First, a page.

Religion is a powerful synchronizer of minds. Any protocol has network effects, cultural ones no less than others — agreement on behavioral and moral conventions allows for more efficient cooperation between human beings. Religion helps us to help each other flourish. That is not a coincidence.
The Actuality impressed its image upon us, and we continue to strive to integrate His All-Encompassment. And yet we could not have been another way, because this is the happening that has happened and happens now and will continue to happen.
God has chosen the foolish things of the world to put to shame the wise, and God has chosen the weak things of the world to put to shame the things which are mighty; and the base things of the world and the things which are despised God has chosen, and the things which are not, to bring to nothing the things that are, that no flesh should glory in His presence.
— 1 Corinthians 1:27-29
Existence exists. This is God.
Nothingness does not exist. This is also God.
God is the Word that arises from no throat, passes no lips; God is the Word that is its own breath.
The Word is long, never-ending. The Word is a circle, with no beginning and no end, a Whole unto itself.
This essential Whole is the inexorable consequence of God. Each of us is contained in the sound that pours forth from nowhere, cacophony and sweetest harmony all at once, a symphony from which no instrument nor player can be removed. If it were not what it is, it wouldn't be what it is — and it is what it is.
Existence exists. God is its singer.
Lord, please forgive my inadequacy in conveying the basis of my faith. Dear reader, I hope you will forgive me as well.
Here is another option, more succinct and less mystical than my treatment:
You get to God by asking "why is there anything at all." Not just "what started the big bang" but "how can anything be?" and especially "how can anything be at this moment right now?" God is defined as whatever the answer to this question is.
Being is contingent. Things are, as opposed to things not being. Being can't come from non being, something can't come from nothing; if nothing could produce something then it wouldn't be nothing. And you can't account for beings with other beings that are like anything else because then they need to be accounted for. Logically that rules out literally everything as able to account for anything at all. You need some kind of "uncaused cause," to account for being. A better way to phrase it is that to account for beings you need Being. What accounts for the things in the world can't be another thing in the world, it has to be some category beyond that. "a god" can't explain anything because it would just be another thing in the subject to contingency, it could just as easily not be there. Finite and arbitrary things can't account for themselves so you have to appeal to a kind of "thingness" that must be there.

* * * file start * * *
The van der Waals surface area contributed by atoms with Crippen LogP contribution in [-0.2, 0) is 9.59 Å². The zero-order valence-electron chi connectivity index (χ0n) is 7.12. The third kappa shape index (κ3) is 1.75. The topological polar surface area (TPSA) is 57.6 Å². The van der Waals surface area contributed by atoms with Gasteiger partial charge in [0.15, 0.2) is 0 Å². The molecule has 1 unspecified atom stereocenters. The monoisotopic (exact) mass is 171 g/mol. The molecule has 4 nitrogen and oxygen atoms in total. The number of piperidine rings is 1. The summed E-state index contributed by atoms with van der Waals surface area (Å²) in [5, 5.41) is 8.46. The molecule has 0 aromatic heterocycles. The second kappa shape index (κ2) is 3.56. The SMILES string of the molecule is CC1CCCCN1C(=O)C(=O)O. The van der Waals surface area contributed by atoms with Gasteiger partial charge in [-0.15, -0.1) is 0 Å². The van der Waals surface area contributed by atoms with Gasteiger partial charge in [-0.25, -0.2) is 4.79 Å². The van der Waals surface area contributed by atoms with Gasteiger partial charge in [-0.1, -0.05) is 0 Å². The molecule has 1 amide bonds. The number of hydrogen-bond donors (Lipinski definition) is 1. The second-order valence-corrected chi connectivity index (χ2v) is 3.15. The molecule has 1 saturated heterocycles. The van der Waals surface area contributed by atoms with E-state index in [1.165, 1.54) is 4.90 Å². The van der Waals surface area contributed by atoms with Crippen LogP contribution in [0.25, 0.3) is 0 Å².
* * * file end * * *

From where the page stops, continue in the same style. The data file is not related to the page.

Once you've established that the only way to account for being is an appeal to whatever this is, then all you have to do is think about what this would entail. If you keep extrapolating the logic out there are certain qualities this "thingness" must possess. It can't have parts because then the parts would be contingent so it must be an infinitely simple oneness. It can't be finite, imperfect, lacking any quality (i.e. all that is possible, which also means it's conscious), there can't be two of it, it has to be capable of causing everything, etc. all for similar reasons based on this logic of contingency. (This is the crux of the argument which you'd have to go to books to get a decent explanation of, but roughly speaking most of these ought to be intuitive.)
By this rough process of elimination you arrive at an eternal omnipotent perfectly simple creator of all things that sustains all creation at all times. Any other explanation is ruled out since it wouldn't be able to account for itself. The only thing that can account for itself is infinite and eternal and beyond the category of things. The only other alternative is that things just are completely arbitrarily which is absurd on the face of it. "Why is there anything at all?" "It just is." That's silly and arbitrary. But in a weird way the thing I've appealed to is the same as saying "it just is," which is where the tautology comes in. It's the only possible thing that could just be. I mean what even is a "divinely simple omnipotent blah blah blah"? The way you derive those properties is by thinking about what something would have to look like if it just was. Things are because they are, and there's no logical way out of that because its tautologically true. The rest of the logical gymnastics are just a consequence of the tautology.